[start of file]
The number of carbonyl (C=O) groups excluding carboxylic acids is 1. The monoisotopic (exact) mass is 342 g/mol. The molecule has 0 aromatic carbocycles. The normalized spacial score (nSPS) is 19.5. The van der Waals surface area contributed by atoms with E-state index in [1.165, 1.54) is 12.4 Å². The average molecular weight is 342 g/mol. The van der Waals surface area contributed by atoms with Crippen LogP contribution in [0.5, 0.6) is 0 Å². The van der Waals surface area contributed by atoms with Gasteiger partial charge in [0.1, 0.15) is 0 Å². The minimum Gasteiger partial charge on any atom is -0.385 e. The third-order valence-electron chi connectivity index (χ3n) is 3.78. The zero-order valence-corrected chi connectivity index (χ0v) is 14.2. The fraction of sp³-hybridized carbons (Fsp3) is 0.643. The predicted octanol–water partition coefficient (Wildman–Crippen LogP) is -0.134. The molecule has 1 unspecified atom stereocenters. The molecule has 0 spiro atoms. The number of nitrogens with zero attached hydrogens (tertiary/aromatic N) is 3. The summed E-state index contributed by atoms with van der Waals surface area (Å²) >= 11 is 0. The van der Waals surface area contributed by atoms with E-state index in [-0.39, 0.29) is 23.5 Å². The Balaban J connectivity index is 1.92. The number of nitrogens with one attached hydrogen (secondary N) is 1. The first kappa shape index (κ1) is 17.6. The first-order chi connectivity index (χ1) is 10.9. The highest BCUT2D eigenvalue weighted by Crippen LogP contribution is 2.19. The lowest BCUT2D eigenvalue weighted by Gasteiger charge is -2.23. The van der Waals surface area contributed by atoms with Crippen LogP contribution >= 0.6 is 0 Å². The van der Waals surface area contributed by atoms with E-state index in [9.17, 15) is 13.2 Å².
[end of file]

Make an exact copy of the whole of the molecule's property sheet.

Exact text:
The number of carbonyl (C=O) groups excluding carboxylic acids is 1. The monoisotopic (exact) mass is 342 g/mol. The molecule has 0 aromatic carbocycles. The normalized spacial score (nSPS) is 19.5. The van der Waals surface area contributed by atoms with E-state index in [1.165, 1.54) is 12.4 Å². The average molecular weight is 342 g/mol. The van der Waals surface area contributed by atoms with Crippen LogP contribution in [0.5, 0.6) is 0 Å². The van der Waals surface area contributed by atoms with Gasteiger partial charge in [0.1, 0.15) is 0 Å². The minimum Gasteiger partial charge on any atom is -0.385 e. The third-order valence-electron chi connectivity index (χ3n) is 3.78. The zero-order valence-corrected chi connectivity index (χ0v) is 14.2. The fraction of sp³-hybridized carbons (Fsp3) is 0.643. The predicted octanol–water partition coefficient (Wildman–Crippen LogP) is -0.134. The molecule has 1 unspecified atom stereocenters. The molecule has 0 spiro atoms. The number of nitrogens with zero attached hydrogens (tertiary/aromatic N) is 3. The summed E-state index contributed by atoms with van der Waals surface area (Å²) >= 11 is 0. The van der Waals surface area contributed by atoms with E-state index in [-0.39, 0.29) is 23.5 Å². The Balaban J connectivity index is 1.92. The number of nitrogens with one attached hydrogen (secondary N) is 1. The first kappa shape index (κ1) is 17.6. The first-order chi connectivity index (χ1) is 10.9. The highest BCUT2D eigenvalue weighted by Crippen LogP contribution is 2.19. The lowest BCUT2D eigenvalue weighted by Gasteiger charge is -2.23. The van der Waals surface area contributed by atoms with Crippen LogP contribution >= 0.6 is 0 Å². The van der Waals surface area contributed by atoms with E-state index in [9.17, 15) is 13.2 Å².